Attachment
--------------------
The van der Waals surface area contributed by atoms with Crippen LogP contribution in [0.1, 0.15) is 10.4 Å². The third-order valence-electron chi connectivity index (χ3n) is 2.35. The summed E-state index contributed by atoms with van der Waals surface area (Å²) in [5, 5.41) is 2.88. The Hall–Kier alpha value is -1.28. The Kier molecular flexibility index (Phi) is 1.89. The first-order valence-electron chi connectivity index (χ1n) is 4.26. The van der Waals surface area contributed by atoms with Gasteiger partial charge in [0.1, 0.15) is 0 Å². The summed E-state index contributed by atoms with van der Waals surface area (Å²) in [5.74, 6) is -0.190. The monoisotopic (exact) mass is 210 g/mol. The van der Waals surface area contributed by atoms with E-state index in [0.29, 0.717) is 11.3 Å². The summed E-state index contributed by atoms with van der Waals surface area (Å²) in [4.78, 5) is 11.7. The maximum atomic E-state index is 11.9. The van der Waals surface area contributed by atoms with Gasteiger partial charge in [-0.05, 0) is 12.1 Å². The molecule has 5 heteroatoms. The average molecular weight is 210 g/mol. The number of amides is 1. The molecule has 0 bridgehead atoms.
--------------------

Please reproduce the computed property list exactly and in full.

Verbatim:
The van der Waals surface area contributed by atoms with Crippen LogP contribution in [0.1, 0.15) is 10.4 Å². The third-order valence-electron chi connectivity index (χ3n) is 2.35. The summed E-state index contributed by atoms with van der Waals surface area (Å²) in [5, 5.41) is 2.88. The Hall–Kier alpha value is -1.28. The Kier molecular flexibility index (Phi) is 1.89. The first-order valence-electron chi connectivity index (χ1n) is 4.26. The van der Waals surface area contributed by atoms with Gasteiger partial charge in [0.1, 0.15) is 0 Å². The summed E-state index contributed by atoms with van der Waals surface area (Å²) in [5.74, 6) is -0.190. The monoisotopic (exact) mass is 210 g/mol. The van der Waals surface area contributed by atoms with E-state index in [0.29, 0.717) is 11.3 Å². The summed E-state index contributed by atoms with van der Waals surface area (Å²) in [4.78, 5) is 11.7. The maximum atomic E-state index is 11.9. The van der Waals surface area contributed by atoms with Gasteiger partial charge in [-0.05, 0) is 12.1 Å². The molecule has 5 heteroatoms. The average molecular weight is 210 g/mol. The number of amides is 1. The molecule has 0 bridgehead atoms.